Ginato Italian Gin has announced a partnership with Italian chef and king of the double entendre Gino D’Acampo. The TV personality from Naples, Italy, is now the maestro del gusto (master of flavour), which basically means he will be creating recipes and pairing them with Ginato cocktails, as well as working with the team in the development of new Ginato Gin variants and releases over the coming years. “My homeland has always shaped not only the way I cook but also what I eat and drink. Italians have a passion for great quality produce, and this is everything that Ginato Gin embodies,” says D’Acampo. “It is important for me to work with brands that are authentic and complement my style of food. Ginato Gin is an interesting concept, especially with the addition of the Pinot Grigio grape. This innovation as well as the superb taste is what attracted me to working with the brand.” Ginato is made using Pinot Grigio grapes selected from the wine-growing regions of Friuli in the north of the country, paired with Tuscan juniper and citrus picked from the sunny climate of southern Italy. The other three expressions include Ginato Melograno (Pomegranate), Ginato Clementino (Clementine orange), and Ginato Pompelmo (Pink grapefruit). It’s a bit like that deal Gordon Ramsey did with Gordon’s Gin, and we now look forward to seeing which other drink brands can secure endorsements from celebrities with names that sound a lot like the brand. Any famous Glens are a shoe-in for Scotch partnerships, surely. Call your agent, Glen Close. 


The Trilogy

Hacha makes “single ingredient” Margarita for National Tequila Day

On Sunday we’re celebrating all things Tequila with National/World/International Tequila Day (depending on which brand you ask). Whatever you want to call it, we’re very excited about Hacha’s limited-edition “single ingredient” version of its award winning Mirror Margarita: The Trilogy. The UK Specialist Bar of the Year’s new groundbreaking twist on its crystal clear signature serve is made up of three different Tequilas (hence the name). Each was chosen to represent the key taste components of a classic Margarita cocktail – the agave base, the sour and the sweet to balance. So for the base there’s Patrón, a highland Tequila with citrusy notes and the same that features in the original Mirror Margarita. The sour element comes from a sour mix created with Herradura Tequila from the lowlands of Jalisco, and the sweet comes from a homemade Hacha Tequila Liqueur made using El Rayo, which blends agave from both highlands and lowlands. So the one ingredient is Tequila… ish. It’s a bit of a stretch to call it a single ingredient to be honest but it’s a cool idea regardless (like a Margarita meets a Martini) that accentuates the spirit being celebrated. Plus, it’s Hacha, so it’s sure to be cracking. Served short and straight up, at 19% ABV, the The Trilogy is available now to enjoy at Hacha Dalston and Brixton for a limited time, with a 200ml bottle also available to buy from both locations. 


Do you want to make, errr…. whatever THIS is?

Simone Caporale and Luca Missaglia launch The Art of Shaking

Ever wanted to become a top-level bartender? Simone Caporale from Sips Barcelona and Luca Missaglia of Cocktail Concierge fame have teamed up to help that dream by launching The Art of Shaking. The independent online platform offers training and masterclasses for the international bartending community, giving professional bartenders the chance to learn new techniques and processes. It is specifically targeted at already accomplished bartenders who want to know how to elevate their drinks creation to the next level.  The community is full of talented, committed people who are open to learning and exploring, but times are hard and not everyone has the ability to travel the world to access the wealth of information out there. Those who are interested can get a sense of the quality and content of the first three courses here: Cocktail Development, Cocktail Menu Creation and Ultimate Bar Techniques. Over time, the duo will expand the course content to showcase everything they have learnt over their careers in what is the first bartender-led, paid-for subscription training programme that is completely independent and is not sponsored by any brands. We should point out that if you do complete The Art of Shaking, that is still no excuse to call yourself a mixologist.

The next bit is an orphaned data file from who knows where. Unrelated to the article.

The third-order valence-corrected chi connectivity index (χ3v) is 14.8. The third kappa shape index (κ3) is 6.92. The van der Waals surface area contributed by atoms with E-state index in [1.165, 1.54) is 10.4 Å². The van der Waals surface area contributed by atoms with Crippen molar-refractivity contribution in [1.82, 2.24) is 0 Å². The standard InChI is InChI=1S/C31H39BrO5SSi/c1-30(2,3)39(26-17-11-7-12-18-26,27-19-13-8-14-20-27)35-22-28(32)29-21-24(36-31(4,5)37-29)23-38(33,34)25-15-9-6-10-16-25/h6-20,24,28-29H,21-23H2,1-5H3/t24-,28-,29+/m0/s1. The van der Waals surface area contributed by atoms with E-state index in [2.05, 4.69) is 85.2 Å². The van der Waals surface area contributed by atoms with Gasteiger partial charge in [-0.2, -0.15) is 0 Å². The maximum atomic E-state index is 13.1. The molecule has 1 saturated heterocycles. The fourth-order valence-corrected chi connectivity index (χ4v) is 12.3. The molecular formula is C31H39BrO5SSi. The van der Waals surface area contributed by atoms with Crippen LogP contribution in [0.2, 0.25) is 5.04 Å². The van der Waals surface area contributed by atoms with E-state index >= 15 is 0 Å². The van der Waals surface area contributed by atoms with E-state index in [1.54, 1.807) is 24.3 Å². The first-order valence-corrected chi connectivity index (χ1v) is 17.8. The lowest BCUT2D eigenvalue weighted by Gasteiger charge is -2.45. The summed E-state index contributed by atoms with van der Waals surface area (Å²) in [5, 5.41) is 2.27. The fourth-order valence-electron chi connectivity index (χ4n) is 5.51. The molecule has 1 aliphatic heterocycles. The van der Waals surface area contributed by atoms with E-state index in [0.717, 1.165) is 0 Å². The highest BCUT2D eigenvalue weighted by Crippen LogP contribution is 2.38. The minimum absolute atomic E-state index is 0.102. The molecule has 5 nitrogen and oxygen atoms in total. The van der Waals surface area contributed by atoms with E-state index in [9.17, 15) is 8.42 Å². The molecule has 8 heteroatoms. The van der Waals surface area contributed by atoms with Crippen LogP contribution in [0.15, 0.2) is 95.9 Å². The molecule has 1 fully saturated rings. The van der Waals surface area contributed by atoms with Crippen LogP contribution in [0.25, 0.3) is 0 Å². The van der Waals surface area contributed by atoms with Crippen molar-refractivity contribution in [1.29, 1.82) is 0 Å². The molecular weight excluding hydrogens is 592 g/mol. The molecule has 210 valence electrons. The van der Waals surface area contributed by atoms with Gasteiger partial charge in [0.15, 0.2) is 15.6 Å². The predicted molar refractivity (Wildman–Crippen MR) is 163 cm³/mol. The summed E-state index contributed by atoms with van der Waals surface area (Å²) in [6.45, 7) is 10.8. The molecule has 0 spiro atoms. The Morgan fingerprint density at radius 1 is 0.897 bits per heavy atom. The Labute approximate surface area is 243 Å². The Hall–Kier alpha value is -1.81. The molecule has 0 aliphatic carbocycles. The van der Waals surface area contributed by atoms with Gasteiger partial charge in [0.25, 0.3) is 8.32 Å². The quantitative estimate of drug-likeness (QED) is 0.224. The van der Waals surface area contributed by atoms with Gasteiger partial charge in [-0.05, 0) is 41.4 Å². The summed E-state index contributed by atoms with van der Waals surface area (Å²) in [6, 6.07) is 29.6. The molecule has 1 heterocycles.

And finally…. enter Sandbox with Martell

One to file under things we don’t really understand: Martell, the 300-year-old Cognac house, is entering the metaverse with a gaming platform in the Sandbox. This will consist of “ever-evolving content and enhanced digital theatre, features will include unique games and challenges, a marketplace for limited editions, collectible NFTs, and exclusive live events.” For those of you who don’t know, get with it guys, the Sandbox is “a decentralised, community-driven gaming ecosystem where creators can share and monetise voxel assets and gaming experiences on the Ethereum.” So that’s cleared that one up. Richard Black, marketing director at Martell, attempted to explain further: “We are excited to partner with The Sandbox and open the doors to the Maison Martell brand world in ways that have never been done before. The  metaverse environment allows almost limitless creativity and we aim to leverage this to empower the  Sandbox community to shape their own virtual legacies – supported by the unique opportunities and benefits that we have specially created for visitors to the Maison Martell virtual world.” Some questions remain: what has this got to do with Cognac and why are they illustrating it with what looks like a Lego Mozart?